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Publication numberUS6607871 B1
Publication typeGrant
Application numberUS 09/666,795
Publication dateAug 19, 2003
Filing dateSep 21, 2000
Priority dateSep 27, 1999
Fee statusPaid
Publication number09666795, 666795, US 6607871 B1, US 6607871B1, US-B1-6607871, US6607871 B1, US6607871B1
InventorsTatsuhiko Obayashi, Atsuhiro Ookawa
Original AssigneeFuji Photo Film Co., Ltd.
Export CitationBiBTeX, EndNote, RefMan
External Links: USPTO, USPTO Assignment, Espacenet
Image recording medium
US 6607871 B1
Abstract
An image recording medium comprising a light and heat change material capable of recording an image with laser beam is described, characterized in that therein are incorporated a heat generator having no absorption at a wavelength of 500 nm or more which undergoes exothermic decomposition to amplify heat generation when acted upon by heat and a compound which undergoes thermochemical reaction to show an absorption change at a wavelength of from 360 nm to 900 nm.
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Claims(5)
What is claimed is:
1. An image recording medium capable of recording an image with laser beam comprising (i) a light and heat change material, (ii) a heat generator having no absorption at a wavelength of 500 nm or longer which undergoes exothernic decomposition to amplify heat generation when acted upon by heat, (iii) a compound which reacts with an acid to show an absorption change at a wavelength of from 360 nm to 900 nm, and (iv) a compound which generates an acid by the action of heat.
2. The image recording medium according to claim 1, wherein said light and heat change material comprises a dye having absorption in the near infrared region.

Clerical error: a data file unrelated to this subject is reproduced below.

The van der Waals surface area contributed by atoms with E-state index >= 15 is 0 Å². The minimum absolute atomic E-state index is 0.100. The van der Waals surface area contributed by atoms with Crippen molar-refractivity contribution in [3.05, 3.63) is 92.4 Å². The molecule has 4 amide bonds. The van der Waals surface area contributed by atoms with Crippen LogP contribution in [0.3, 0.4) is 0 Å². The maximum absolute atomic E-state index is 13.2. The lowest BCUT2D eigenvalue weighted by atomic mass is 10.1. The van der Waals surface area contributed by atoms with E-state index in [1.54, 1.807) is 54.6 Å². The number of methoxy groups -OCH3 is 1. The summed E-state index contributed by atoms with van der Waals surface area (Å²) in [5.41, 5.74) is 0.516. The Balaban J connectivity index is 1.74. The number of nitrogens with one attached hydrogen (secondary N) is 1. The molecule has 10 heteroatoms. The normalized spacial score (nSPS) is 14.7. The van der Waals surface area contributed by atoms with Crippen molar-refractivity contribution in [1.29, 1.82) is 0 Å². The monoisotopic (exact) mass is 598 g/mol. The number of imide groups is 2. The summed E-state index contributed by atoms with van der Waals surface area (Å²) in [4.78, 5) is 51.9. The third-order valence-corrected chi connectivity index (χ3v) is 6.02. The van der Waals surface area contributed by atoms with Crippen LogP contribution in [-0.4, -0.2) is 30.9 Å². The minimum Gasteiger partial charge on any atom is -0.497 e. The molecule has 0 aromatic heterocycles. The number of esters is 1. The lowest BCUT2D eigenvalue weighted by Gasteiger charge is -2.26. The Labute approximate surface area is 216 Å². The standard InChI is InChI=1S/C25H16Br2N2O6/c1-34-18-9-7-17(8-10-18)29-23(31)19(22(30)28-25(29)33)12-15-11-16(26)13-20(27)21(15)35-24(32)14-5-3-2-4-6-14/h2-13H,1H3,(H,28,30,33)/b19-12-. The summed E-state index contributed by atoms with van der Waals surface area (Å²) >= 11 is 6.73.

3. The image recording medium according to claim 1, wherein said heat generator is a compound which decomposes at a temperature of from 80° C. to 400° C. to generate a heat of 100 J/g or more.
4. The image recording medium according to claim 1, wherein said heat generator is an ammonium salt of perchloric acid represented by the following general formula (1):
R1R2R3R4N+ClO4  (1)
wherein R1, R2, R3 and R4 maybe the same or different, each represents a hydrogen atom, alkyl group, aryl group, alkenyl group, alkynl group, aralkyl group or heterocyclic residue and may be connected to each other to form a ring.
5. The image recording medium according to claim 1, wherein said compound which shows an absorption change at a wavelength of from 360 nm to 900 nm is a compound which shows a change in the foregoing absorption range with the separation of a substituent caused by reaction with an acid.
Description
FIELD OF THE INVENTION

The present invention relates to a high-sensitivity image recording medium comprising a compound which amplifies heat generation by the action of heat.

BACKGROUND OF THE INVENTION

A heat-sensitive recording material shows an image area and a non-image area as a temperature difference distribution. For this recording material, many systems have been devised such as those utilizing melt transfer or sublimation transfer of a colorant, color development reaction of two components by heat fusion or destruction of capsules and change of optical properties by phase inversion. This kind of a heat-sensitive recording medium is advantageous in that it can provide a recorded image in a simple dry system and requires no maintenance. Thus, the heat-sensitive recording medium has been widely used as an output material for various printers, word processors and facsimile machines. With the recent development of laser recording apparatus, the application of the heat-sensitive recording medium to optical disc and plate-making material has been studied. By incorporating a light and heat change material in such an image recording medium, heat mode recording is made possible.